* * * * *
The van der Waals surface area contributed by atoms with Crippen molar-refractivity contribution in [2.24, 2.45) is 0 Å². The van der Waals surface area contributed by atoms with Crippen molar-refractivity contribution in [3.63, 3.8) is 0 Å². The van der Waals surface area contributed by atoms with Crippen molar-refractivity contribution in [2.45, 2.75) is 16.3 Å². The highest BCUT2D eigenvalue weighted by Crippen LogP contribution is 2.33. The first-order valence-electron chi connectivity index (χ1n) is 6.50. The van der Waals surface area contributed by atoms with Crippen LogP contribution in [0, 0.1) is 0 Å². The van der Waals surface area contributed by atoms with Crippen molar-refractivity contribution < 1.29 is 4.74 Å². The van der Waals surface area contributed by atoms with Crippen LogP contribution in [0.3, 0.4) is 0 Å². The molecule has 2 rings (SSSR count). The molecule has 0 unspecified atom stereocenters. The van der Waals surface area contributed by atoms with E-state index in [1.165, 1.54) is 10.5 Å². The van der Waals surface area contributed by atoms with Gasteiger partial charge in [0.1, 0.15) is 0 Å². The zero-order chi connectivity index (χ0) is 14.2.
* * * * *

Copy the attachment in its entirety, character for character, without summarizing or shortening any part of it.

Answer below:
The van der Waals surface area contributed by atoms with Crippen molar-refractivity contribution in [2.24, 2.45) is 0 Å². The van der Waals surface area contributed by atoms with Crippen molar-refractivity contribution in [3.63, 3.8) is 0 Å². The van der Waals surface area contributed by atoms with Crippen molar-refractivity contribution in [2.45, 2.75) is 16.3 Å². The highest BCUT2D eigenvalue weighted by Crippen LogP contribution is 2.33. The first-order valence-electron chi connectivity index (χ1n) is 6.50. The van der Waals surface area contributed by atoms with Crippen LogP contribution in [0, 0.1) is 0 Å². The van der Waals surface area contributed by atoms with Crippen molar-refractivity contribution < 1.29 is 4.74 Å². The van der Waals surface area contributed by atoms with Crippen LogP contribution in [0.3, 0.4) is 0 Å². The molecule has 2 rings (SSSR count). The molecule has 0 unspecified atom stereocenters. The van der Waals surface area contributed by atoms with E-state index in [1.165, 1.54) is 10.5 Å². The van der Waals surface area contributed by atoms with Gasteiger partial charge in [0.1, 0.15) is 0 Å². The zero-order chi connectivity index (χ0) is 14.2.